Chuck could only have his one-sided conversation with Wilson to satisfy his craving for social interaction. Wilson not only kept Chuck in check and made him feel less alone. When he confides in Wilson, attachment needs like inclusion might be found. Wilson served as a kind of friend and middleman even though he didn’t have the personality to give Chuck the confidence and fortitude to leave the island, something Chuck wouldn’t have been able to do on his own. This was crucial in assisting Chuck to overcome the physical isolation he felt on the island.

Wilson could merely listen and not answer; hence it might be inferred that Chuck was speaking to himself. Wilson provides Chuck with companionship, demonstrating how the self emerges in communication with others. With Wilson’s help, Chuck is less isolated, able to interact and build a life for himself on the island. Wilson functions as a vision of Chuck; if Chuck had never washed ashore on the island, Wilson wouldn’t have existed.

After spending four years on the island, Chuck has constructed a sailing raft to leave. When a storm destroys his sail after setting sail with Wilson on board, Chuck replies, “I’m sorry, Wilson.” I took this as Chuck’s way of saying sorry for working so hard and not spending enough time with his partner, especially around the holidays. After building a new life and self on the island, a boat eventually passes him, and he is ultimately saved. After losing control of the situation on the island, Chuck could only control his escape.

The Johari Window is repeatedly referenced throughout the film. When people start seeking Chuck after the plane crash, concepts from the class lecture familiar to oneself and others can be seen. They know his height, weight, flight number, intended destination, etc. After Chuck returns, we know he is traumatized and doesn’t talk about his experiences, such as having his tooth pulled out with an ice skate, which is known to himself but unknown to others. Unknown to himself and others, he returned, not only surviving four years on an island by himself but also returning to his home country (a huge success).

A study on the Johari Window (known only to oneself and unknown to others) claims that “A variety of strategies, including residents’ willingness to explore new aspects of themselves, direct performance observation by several supervisors, and multisource feedback, would be used to reduce this area. (Ramani) “Because Chuck was forced to combine talents he was unaware he possessed and had no one else to support him, this study is connected to his experience.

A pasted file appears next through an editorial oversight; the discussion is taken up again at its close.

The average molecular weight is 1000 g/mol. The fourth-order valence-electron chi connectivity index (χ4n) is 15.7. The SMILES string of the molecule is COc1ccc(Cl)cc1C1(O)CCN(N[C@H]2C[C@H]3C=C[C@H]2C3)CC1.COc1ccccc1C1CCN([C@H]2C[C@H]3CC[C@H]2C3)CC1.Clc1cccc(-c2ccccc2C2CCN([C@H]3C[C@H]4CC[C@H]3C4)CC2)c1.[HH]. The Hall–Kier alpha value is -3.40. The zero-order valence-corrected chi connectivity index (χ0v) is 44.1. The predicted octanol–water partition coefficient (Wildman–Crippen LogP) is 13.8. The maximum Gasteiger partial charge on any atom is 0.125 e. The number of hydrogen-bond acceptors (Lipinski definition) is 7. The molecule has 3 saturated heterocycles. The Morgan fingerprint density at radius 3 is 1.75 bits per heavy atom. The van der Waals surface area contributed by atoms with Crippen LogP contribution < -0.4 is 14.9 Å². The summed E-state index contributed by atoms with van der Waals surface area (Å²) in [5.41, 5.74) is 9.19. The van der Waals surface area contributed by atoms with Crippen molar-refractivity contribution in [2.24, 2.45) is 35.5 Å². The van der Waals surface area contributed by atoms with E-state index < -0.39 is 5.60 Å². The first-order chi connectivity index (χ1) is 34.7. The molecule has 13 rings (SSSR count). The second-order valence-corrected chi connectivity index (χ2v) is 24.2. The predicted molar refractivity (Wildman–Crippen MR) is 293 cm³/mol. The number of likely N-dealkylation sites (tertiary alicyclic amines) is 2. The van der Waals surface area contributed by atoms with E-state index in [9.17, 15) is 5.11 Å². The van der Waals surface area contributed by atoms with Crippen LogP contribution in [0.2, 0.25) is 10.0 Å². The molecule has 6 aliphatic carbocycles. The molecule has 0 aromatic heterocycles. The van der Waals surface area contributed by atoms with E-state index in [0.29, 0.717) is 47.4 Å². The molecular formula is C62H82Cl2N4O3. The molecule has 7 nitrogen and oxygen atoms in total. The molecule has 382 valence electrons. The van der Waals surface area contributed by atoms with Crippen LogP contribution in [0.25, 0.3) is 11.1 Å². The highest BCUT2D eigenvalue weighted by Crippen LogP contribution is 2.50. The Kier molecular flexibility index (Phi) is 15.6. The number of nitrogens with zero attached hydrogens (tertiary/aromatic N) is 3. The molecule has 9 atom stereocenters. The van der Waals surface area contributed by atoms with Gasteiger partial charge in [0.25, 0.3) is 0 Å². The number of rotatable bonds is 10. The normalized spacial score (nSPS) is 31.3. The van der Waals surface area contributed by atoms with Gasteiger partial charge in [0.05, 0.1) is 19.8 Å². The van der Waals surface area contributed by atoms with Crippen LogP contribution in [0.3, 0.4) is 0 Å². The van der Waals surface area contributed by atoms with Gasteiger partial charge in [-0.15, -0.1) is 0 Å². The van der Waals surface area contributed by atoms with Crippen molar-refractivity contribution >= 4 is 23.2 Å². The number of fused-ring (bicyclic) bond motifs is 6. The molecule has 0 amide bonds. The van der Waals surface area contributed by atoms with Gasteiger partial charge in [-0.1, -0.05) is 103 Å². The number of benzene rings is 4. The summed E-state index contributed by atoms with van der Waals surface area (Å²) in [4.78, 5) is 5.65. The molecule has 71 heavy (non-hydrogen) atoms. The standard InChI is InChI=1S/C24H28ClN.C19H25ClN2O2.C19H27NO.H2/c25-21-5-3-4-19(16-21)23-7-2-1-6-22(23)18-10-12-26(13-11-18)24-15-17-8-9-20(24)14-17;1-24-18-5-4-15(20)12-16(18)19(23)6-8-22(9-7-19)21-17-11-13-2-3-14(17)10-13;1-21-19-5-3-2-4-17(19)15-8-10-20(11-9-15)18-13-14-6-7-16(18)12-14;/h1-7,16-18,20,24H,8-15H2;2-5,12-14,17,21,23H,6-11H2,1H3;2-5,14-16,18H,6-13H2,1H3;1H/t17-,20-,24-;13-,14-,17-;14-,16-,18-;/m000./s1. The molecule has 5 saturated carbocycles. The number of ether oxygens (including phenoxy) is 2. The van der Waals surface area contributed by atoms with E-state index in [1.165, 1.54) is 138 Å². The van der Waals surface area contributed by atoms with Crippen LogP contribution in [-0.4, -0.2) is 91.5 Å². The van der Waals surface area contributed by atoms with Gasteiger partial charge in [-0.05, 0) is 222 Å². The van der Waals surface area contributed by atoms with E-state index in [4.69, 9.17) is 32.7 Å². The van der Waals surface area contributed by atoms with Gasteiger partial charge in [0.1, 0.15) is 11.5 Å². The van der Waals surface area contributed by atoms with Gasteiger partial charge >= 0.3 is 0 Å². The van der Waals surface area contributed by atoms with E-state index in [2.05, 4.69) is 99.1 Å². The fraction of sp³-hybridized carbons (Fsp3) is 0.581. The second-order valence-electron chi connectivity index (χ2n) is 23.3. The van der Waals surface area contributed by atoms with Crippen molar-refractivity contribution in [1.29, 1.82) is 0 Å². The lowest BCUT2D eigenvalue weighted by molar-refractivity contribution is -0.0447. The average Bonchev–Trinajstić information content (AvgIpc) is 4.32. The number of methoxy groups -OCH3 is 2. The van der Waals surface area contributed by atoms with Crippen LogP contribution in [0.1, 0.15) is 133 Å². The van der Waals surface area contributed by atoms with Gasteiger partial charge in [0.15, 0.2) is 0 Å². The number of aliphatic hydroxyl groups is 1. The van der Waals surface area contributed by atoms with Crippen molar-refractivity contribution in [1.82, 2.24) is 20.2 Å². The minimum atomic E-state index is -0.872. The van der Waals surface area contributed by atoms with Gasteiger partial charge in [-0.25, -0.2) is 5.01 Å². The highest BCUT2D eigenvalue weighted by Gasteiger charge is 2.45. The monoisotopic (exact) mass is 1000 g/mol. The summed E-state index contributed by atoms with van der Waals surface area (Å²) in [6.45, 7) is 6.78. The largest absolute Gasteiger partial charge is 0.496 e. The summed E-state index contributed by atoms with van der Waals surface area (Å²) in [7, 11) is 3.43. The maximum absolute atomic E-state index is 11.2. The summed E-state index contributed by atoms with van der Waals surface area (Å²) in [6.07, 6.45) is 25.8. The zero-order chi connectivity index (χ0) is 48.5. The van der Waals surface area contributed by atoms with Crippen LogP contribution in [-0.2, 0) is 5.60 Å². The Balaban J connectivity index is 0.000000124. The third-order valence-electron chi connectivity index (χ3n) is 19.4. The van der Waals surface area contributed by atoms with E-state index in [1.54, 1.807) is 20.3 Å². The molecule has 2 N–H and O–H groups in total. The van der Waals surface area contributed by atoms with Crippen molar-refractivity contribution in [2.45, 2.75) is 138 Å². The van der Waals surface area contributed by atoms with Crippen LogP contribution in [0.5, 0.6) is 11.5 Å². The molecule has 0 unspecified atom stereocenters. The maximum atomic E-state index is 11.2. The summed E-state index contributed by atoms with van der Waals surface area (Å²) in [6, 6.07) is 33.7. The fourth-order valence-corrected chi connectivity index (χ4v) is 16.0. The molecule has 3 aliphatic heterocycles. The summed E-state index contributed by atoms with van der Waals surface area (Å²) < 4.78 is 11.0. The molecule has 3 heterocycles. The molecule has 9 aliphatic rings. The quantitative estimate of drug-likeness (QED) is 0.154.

Kelly is now married; therefore, there will be nonverbal cues, notably silence, when they reconnect. This represents the unfinished love between Chuck and Kelly but was shattered when he was lost. A closer examination of the transactional model reveals that the surroundings and social context impacted how they behaved when he returned. Chuck’s communication style altered due to becoming accustomed to life on the island and interacting mainly with himself.

Chuck can return home thanks to Wilson’s portrayal of intrapersonal communication and the watch Kelly gave him, which serves as a self-fulfilling prophecy as he struggles on the island. Being compelled to satisfy his physical and attachment needs while on the island, Chuck has experienced what it would be like if everything they had come to rely on was suddenly taken b them away. Chuck had a difficult time surviving on the island, but he persisted and eventually returned to society. The people believed that adjusting to island living would be just as difficult as adjusting to life in Memphis.


Grimell, Jan. “The Story of the Self in the Aftermath of Crisis: A Case Study.”Journal ofConstructivist Psychology, vol. 29, no. 1, Jan. 2016, pp. 66-79.EBSCOhost,doi:10.1080/10720537.2015.1079509.Otway, Lorna J., and Katherine B. Carnelley. “Exploring the Associations betweenAdult Attachment Security and Self-Actualization and Self-Transcendence.”Self &Identity, vol. 12, no. 2, Mar. 2013, pp. 217-230.EBSCOhost,doi:10.1080/15298868.2012.667570.Ramani, Subha, et al. “Uncovering the Unknown: A Grounded Theory Study Exploring theImpact of Self-Awareness on the Culture of Feedback in Residency Education.”Medical Teacher, vol. 39, no. 10, Oct. 2017, pp. 1065-1073.EBSCOhost,doi:10.1080/0142159X.2017.1353071.Yarros, Victor S. “Isolation and Social Conflicts.”American Journal of Sociology, vol. 27,no. 2, 1921, pp. 211-221.,